The Interplay of Bioenergy Crop Production and Water Resource Availability in the US

Tuesday, 16 December 2014
Yang Song1, Atul K Jain1, William Landuyt2 and Haroon S Kheshgi2, (1)University of Illinois at Urbana Champaign, Urbana, IL, United States, (2)ExxonMobil Research and Engineering, Annandale, NJ, United States
Large-scale growing of bioenergy crops, such as switchgrass (Panicum viragatum) and Miscanthus (Miscanthus x giganteus), may introduce new challenges for water resource availability in the US. However, the strength of the interplay between bioenergy crop production and water resource availability is highly uncertain at the spatial scale and determined by (1) the spatial distribution of land cover types; (2) availability of soil water resources; (3) climate conditions and (4) biophysical characteristics of different bioenergy crops, such as water use efficiency (WUE), tolerances to extreme water and thermal conditions (dry, high temperature, low temperature etc.) and photoperiod adaptability, etc.  

To address potential water availability concerns the spatial distribution of bioenergy crops needs to be optimized by considering the maximum WUE and the minimum dependence and impact on water resource availability. To address this objective, we apply a coupled biophysical and biogeochemical model (ISAM), to investigate spatial variability in the interplay between water resources and bioenergy crop production in the US. The bioenergy crops considered in this study include Miscanthus, Cave-in-Rock and Alamo switchgrasses, and corn (grain and stover). The interplay between bioenergy crop and corn production with water resources is quantitatively evaluated by calculating WUE and average water stress for different bioenergy crops and change in plant available soil water between bioenergy crops and natural vegetation.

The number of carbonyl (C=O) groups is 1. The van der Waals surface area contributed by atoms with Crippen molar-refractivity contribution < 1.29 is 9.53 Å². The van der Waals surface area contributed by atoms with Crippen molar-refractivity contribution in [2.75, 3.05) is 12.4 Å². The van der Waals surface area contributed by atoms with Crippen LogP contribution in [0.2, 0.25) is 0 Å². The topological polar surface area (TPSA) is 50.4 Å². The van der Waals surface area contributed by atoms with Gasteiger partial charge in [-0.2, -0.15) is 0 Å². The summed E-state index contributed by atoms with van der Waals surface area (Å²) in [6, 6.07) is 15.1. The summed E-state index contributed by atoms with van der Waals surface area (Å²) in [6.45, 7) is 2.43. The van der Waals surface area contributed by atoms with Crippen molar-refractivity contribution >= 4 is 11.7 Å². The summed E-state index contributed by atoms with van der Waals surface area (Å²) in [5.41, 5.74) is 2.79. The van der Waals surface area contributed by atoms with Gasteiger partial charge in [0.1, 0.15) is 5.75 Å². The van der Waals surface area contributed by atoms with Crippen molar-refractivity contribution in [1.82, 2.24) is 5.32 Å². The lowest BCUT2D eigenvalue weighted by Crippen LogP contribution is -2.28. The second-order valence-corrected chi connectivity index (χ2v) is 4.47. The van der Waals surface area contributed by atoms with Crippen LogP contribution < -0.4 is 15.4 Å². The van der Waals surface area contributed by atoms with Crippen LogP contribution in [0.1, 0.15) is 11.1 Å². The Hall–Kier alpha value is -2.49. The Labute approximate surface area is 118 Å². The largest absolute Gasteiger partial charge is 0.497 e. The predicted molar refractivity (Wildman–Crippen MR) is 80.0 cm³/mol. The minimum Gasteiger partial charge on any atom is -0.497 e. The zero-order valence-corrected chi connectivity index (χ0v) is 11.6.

Our results indicate that low soil water availability limits production of bioenergy grasses in central and eastern Great Plains. Growing energy grasses here strengthens water depletion and limits its potential production. Miscanthus has the highest WUE in the central Midwest, followed by corn stover and Cave-in-Rock. However, growing Miscanthus and Cave-in-Rock here strengthens soil water depletion and induces water stress on their production. Though production of Miscanthus and Alamo in the upper Midwest and Cave-in-Rock and Miscanthus in the southern US do not depend on and impact water resource availability, their WUE is low here. Corn and Cave-in-Rock has higher WUE than other grasses in the upper Midwest, whereas Alamo has the highest WUE of all bioenergy grasses in the southern US.